Though it is difficult to say for certain who Nora is, it is most likely that she is an old flame (or girlfriend) of the narrator’s father and what is really interesting about her introduction into the story is the life or happiness that she brings into the story which is in direct contrast to the narrator’s mother. She drinks whiskey with the narrator’s father, she dances with the narrator and she like the narrator’s mother dresses herself up. Though what is interesting about Nora changing her clothes is that the narrator when she sees Nora after she has changed her dress, thinks Nora dresses better than her own mother. This may be important (at least for the narrator’s father) as he may due to his wife’s outlook on life have regret’s when it comes to his marriage and if anything Nora could be seen as a competitor for his affections. Though Munro does not explore this in the story there is a sense that just as the narrator’s mother can’t let go of the past likewise her father too may still cling to parts of his past (Nora).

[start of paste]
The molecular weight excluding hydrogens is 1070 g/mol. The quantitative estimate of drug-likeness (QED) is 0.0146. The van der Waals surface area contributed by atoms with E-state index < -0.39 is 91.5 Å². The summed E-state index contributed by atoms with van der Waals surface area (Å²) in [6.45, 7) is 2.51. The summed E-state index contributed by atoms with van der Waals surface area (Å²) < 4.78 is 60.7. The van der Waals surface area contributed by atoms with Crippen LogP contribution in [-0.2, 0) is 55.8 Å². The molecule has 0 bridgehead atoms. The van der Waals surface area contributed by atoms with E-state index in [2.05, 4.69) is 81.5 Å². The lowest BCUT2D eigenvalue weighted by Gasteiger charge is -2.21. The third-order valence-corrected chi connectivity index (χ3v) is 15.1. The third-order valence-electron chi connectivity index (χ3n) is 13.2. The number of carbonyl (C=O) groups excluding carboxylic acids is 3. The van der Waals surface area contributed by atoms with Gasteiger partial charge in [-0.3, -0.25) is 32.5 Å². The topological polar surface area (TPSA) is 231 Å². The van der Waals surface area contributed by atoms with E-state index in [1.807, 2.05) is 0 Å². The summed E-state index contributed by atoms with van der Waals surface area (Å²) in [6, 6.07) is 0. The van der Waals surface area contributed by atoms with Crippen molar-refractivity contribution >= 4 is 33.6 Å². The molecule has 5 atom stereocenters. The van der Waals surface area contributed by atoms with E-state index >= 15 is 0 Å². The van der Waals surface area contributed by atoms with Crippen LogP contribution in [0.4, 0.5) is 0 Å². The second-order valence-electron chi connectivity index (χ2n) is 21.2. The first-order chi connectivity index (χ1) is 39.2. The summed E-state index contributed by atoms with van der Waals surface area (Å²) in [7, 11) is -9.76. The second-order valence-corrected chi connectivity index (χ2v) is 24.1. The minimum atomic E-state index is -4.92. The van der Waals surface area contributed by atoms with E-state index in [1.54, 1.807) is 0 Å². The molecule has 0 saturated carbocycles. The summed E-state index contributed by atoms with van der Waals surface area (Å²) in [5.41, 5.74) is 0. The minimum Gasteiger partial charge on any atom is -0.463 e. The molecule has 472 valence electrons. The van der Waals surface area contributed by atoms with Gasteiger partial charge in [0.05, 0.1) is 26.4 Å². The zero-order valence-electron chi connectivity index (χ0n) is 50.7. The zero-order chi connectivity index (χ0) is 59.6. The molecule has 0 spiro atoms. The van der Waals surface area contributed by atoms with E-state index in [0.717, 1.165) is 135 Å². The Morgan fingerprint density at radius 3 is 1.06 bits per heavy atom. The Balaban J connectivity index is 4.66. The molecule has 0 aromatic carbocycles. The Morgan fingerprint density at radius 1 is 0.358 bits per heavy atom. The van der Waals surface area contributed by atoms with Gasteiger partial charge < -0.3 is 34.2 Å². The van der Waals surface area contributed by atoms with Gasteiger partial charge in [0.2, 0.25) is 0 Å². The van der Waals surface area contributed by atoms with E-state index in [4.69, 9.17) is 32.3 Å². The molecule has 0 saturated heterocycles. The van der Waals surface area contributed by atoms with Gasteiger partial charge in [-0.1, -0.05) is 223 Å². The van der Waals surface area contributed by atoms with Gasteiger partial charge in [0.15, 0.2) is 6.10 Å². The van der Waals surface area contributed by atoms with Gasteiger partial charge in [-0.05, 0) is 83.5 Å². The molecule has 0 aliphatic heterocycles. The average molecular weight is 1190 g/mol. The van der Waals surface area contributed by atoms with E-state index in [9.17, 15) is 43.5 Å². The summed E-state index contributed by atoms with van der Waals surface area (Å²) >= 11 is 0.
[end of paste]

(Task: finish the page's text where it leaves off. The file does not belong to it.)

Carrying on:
The end of the story is also interesting as though it is not said by the narrator’s father, the narrator is aware that she should not mention to her mother that they have visited Nora’s home. If anything she accepts that her father’s actions, by giving both her and her brother some liquorice, is his way of saying that the visit to Nora’s shouldn’t be mentioned to the narrator’s mother. The last sentence of the story is also particularly interesting as in many ways the sky being overcast ‘as always, nearly always, on summer evenings by the lake’ suggests that the narrator is fully aware of her surroundings and that rather than judging her father may actually be supportive of him or at least has an understanding of how difficult life is for him living with her mother.